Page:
Recently, we discussed the concept of liquidated damages in breach of contract cases. Liquidated damages are something which every business owner should know about. Nearly every business owner will come across these clauses at one point or another. As we know, liquidated damages are a fixed amount of compensation which is mutually agreed at the outset of a contractual agreement. In the event of a breach, these fixed damages may be used to compensate the non-breaching party. Several principles inform how courts view these damages and determine whether or not they should be upheld and enforced.
In this post, we will discuss the concept of penal damages in liquidated damages clauses. Just like the concept of liquidated damages, the concept of penal damages is something every owner should be familiar with. Let’s explore this idea in a bit of detail.
Penal Damages are Excessive Liquidated Damages
As we’ve discussed, liquidated damages represent compensation which is meant to make the non-breaching party whole in the event of a breach. In other words, they are meant to be a reasonable approximation of the damages actually incurred as a consequence of a breach. But, in some cases, the liquidated damages exceed the actual damages suffered by the non-breaching party; more precisely, they exceed the reasonable approximation of what the non-breaching party may actually suffer. The portion of the liquidated damages which exceeds the reasonable approximation of what the non-breaching party actually suffers is the penal damages of the clause. In other words, penal damages are excessive liquidated damages.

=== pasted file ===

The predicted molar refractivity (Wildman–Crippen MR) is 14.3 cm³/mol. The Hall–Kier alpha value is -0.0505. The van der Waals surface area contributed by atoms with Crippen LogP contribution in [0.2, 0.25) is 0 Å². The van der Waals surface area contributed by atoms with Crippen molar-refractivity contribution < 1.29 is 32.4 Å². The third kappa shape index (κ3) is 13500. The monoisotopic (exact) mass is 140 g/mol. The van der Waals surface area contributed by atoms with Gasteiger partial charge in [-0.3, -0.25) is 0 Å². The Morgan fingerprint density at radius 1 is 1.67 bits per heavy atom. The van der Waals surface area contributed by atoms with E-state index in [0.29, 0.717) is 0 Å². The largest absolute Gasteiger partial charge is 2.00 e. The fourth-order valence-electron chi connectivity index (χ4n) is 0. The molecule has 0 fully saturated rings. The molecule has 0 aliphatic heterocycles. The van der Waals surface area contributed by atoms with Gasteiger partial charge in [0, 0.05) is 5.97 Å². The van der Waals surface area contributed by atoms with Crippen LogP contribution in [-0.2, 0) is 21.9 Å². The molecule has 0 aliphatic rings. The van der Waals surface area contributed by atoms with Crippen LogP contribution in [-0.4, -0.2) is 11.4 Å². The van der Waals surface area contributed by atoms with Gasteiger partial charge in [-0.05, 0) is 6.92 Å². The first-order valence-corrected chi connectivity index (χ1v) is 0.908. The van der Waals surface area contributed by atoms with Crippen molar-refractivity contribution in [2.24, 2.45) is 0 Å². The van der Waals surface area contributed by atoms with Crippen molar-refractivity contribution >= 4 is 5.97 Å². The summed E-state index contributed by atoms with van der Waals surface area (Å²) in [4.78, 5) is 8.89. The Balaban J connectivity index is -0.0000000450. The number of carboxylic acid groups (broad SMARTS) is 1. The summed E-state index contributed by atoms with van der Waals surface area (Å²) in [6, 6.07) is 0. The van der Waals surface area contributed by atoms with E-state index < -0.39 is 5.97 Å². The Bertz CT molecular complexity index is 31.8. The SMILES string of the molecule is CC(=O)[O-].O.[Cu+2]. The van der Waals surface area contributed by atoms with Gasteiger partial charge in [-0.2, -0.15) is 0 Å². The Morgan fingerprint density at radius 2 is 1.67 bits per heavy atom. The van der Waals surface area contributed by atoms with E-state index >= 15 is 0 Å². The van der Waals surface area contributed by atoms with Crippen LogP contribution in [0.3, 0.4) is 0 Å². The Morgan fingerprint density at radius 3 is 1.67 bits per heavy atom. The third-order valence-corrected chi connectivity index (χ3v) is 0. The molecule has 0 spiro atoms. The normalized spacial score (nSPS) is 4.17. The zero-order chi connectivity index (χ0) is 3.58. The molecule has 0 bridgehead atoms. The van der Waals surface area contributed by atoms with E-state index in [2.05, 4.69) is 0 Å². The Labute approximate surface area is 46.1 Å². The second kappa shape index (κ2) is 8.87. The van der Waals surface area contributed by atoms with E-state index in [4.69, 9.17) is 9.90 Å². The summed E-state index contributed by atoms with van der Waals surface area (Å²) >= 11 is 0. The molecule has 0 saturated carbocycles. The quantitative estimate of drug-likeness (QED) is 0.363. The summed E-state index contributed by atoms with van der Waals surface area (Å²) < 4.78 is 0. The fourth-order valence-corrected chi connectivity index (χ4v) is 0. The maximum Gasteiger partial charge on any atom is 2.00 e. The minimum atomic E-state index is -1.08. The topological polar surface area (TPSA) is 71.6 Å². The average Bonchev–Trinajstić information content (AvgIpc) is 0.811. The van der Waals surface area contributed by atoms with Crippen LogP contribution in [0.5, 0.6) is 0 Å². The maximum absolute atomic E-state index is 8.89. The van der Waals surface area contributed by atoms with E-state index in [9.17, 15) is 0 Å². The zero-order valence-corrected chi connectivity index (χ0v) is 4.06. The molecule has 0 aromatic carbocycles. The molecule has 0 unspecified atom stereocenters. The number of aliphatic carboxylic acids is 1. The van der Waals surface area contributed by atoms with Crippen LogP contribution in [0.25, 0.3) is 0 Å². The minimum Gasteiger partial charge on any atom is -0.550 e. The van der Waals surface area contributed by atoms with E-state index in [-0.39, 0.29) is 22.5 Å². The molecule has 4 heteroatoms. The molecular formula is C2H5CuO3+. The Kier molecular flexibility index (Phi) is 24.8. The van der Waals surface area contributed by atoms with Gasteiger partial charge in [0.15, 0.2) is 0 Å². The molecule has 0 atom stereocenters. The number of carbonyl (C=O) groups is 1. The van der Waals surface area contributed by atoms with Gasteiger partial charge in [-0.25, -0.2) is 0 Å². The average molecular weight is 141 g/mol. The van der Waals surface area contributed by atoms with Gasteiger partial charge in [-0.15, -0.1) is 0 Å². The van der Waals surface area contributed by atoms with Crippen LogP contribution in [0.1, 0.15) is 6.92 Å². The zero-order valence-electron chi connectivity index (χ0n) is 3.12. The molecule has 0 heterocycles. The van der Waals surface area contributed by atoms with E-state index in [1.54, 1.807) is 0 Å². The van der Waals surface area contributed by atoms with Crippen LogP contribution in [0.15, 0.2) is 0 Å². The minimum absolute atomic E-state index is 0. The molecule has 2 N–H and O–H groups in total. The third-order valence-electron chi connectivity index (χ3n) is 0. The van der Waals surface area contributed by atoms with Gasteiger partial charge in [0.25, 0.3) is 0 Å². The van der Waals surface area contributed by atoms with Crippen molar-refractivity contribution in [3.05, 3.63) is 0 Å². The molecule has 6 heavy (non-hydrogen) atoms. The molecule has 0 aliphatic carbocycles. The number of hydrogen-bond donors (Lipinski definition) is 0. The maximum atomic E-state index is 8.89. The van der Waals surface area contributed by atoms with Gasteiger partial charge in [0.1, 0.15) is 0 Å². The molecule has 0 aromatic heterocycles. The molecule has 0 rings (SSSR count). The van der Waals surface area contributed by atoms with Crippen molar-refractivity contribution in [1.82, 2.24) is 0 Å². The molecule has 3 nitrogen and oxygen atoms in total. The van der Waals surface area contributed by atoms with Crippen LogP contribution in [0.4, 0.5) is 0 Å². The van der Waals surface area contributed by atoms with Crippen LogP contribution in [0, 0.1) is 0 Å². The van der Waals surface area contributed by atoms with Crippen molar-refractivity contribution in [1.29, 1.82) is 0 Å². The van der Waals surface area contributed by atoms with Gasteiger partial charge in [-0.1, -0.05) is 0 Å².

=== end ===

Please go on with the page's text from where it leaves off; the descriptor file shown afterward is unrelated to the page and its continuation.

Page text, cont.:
Penal Damages vs. Punitive Damages
Penal damages may be expressed in different ways. Some liquidated damages clauses, may not be specified or separated out from the normal amount which is supposed to represent the damages suffered by the non-breaching party. In other contracts, they may be listed separately, and are intended expressly to represent a penalty or form of punishment to the breaching party. In this way, penal damages mirror punitive damages; the difference between these two types of compensation, however, is the fact that punitive damages refer specifically to damages recovered in tort cases. In rare cases, a court may impose a punitive damage in a tort case in order to discourage similar behavior from others in the future. This only happens when the behavior in the tort case was egregious.
Unlike punitive damages, however, penal damages are basically always held to be void by courts. Punitive damages may be rare, but they are awarded from time to time. Penal damages are almost never awarded. And the reason for this is because they simply run against the basic principle which guides contract law: the principle of making the non-breaching party “whole,” or putting the non-breaching party in the position which would exist if the breach hadn’t occurred.
Penal damages go above and beyond the damages actually incurred by the non-breaching party. The impose a penalty on the breaching party simply because the contract was breach; in effect, they make the breach itself something which inflicts damage, rather than something which can potentially lead to damages suffered by the non-breaching party. Courts regard these excessive damages are essentially unenforceable.
Reach Out to Trembly Law for Additional Information On Breach Of Contract Damages
Penal damages are nearly always void, but as we’ve seen, liquidated damages can be upheld. As a business owner, you will probably see both of these types of clauses during your career. If you’re preparing a contract and need guidance, or you’d like to learn more about contract formation, reach out to the experts at the Trembly Law Firm. Give us a call at(305) 431-5678 and one of our professionals will respond immediately.